World End Syndrome (Switch) | Review

Romanticizing cute classmates in visual novels is never as easy as it seems. What if they ask a really difficult question that you could answer incorrectly? Will you end up flirting with the wrong girl? And who keeps murdering these random people in this quaint little town? Ah, such is the life of a VN protagonist. World End Syndrome is a blend of soppy romance and murder-mystery; the end result is chilling, gripping & bang-on brilliant.

According to urban legends, the illustrious Mihate Town is haunted by the souls of the deceased every century. The spooky thing is that a person’s emotional desire is said to be enough to lure the spirits to this world, bringing with them misfortune and death. As the moody protagonist of the story, you find yourself moving into your wealthy relative’s mansion (so far it sounds like a mix between Dawn Of The Dead and The Fresh Prince of Bel-Air).

You may end up making someone unexpectedly fall for you, revealing more about themselves… and you.

However, after discovering the corpse of a student in the forest, you find yourself working together with your new friends to find out whether there’s some truth to this mystery, while attempting to flirt with the girls along the way. Expect side-quests, cheesy clichés, and numerous plot twists that will affect the course of the game as you progress. Visual novel fans will be in for a treat.

It won’t take long for you to realize that World End Syndrome has some brilliant artwork, from the mildly-animated backgrounds to the (literally) colourful cast of characters you’ll be interacting with. The latter were even designed by the lead artist from the Blazblue fighting video game series, Yuki Kato. The soundtrack may not be as memorable in comparison, but what you hear is fitting enough. Most of the dialogue is voiced in Japanese (some segments don’t have any voice acting), so you’ll be doing a lot of reading. Hardly a problem for ‘sub-over-dub’ fans.

There may be days where visiting a place proves to be pointless. The artwork is smashing, regardless.

The writing is, across the board, peppy and humorous. Characters that come across as two-dimensional anime tropes begin to show depth and sympathetic backstories if you spend time with them. In case you missed out on any details, you can always look back on prior dialogue exchanges, character biographies, or images of the scantily-clad waifus that you’ll unlock.  There are some really generous features that make it much more pleasurable, as well. The game will highlight dialogue you’ve already seen before in previous playthroughs, and will show where you can find some of the cast members on the map, should you have already interacted with them before in previous save games or playthroughs. The option to automatically skim across the text boxes will save you from mashing away at your controller.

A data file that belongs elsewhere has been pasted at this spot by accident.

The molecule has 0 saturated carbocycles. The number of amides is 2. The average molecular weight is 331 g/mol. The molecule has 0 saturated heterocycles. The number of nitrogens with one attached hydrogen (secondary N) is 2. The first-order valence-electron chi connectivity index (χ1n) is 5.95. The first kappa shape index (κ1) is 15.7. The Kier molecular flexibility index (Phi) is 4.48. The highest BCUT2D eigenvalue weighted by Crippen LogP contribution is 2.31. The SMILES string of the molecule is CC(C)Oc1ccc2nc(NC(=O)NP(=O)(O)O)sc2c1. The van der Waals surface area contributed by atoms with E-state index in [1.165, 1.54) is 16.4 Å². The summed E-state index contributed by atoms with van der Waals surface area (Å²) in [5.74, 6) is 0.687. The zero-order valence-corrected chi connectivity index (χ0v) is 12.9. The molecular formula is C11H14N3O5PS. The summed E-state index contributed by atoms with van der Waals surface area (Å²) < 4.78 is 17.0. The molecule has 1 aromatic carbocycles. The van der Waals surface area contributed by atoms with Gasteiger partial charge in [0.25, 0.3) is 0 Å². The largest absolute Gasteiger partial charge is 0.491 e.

First off, what you’ll be unknowingly walking into is a lengthy prologue, which is a lot more streamlined compared to the rest of the game. You can spend your mornings, afternoons and evenings in whichever part of Mihate Town. During then, you can visit the characters and take on side-quests or answering questions correctly. It’s a good way to get closer with them, which in turn improves your psyche and helps the mostly-faceless protagonist develop as a person. All of these help the title stand apart from other visual novels that predominantly require you to button-mash and cherry-pick response boxes. The game is set across 31 days in August, meaning you’ll feel just enough pressure to make you think carefully on your next action. Careful, though. Your summer holiday might be cut short by some bleak and unexpected endings, depending on how you play…

Wait… I don’t remember saying this.

World End Syndrome delivers a genuinely engaging, dark and well-written story with memorable character development, humorous dialogue exchanges and a plethora of alternating paths to take. Memorizing character interactions and discussions you’ve already experienced makes it even more accessible to replay, even if the prologue is unashamedly streamlined and linear. VN lovers and 100% completionists will no doubt squeeze well over 8 hours out of it. Even newcomers to the genre may see this as their first ever summertime crush.

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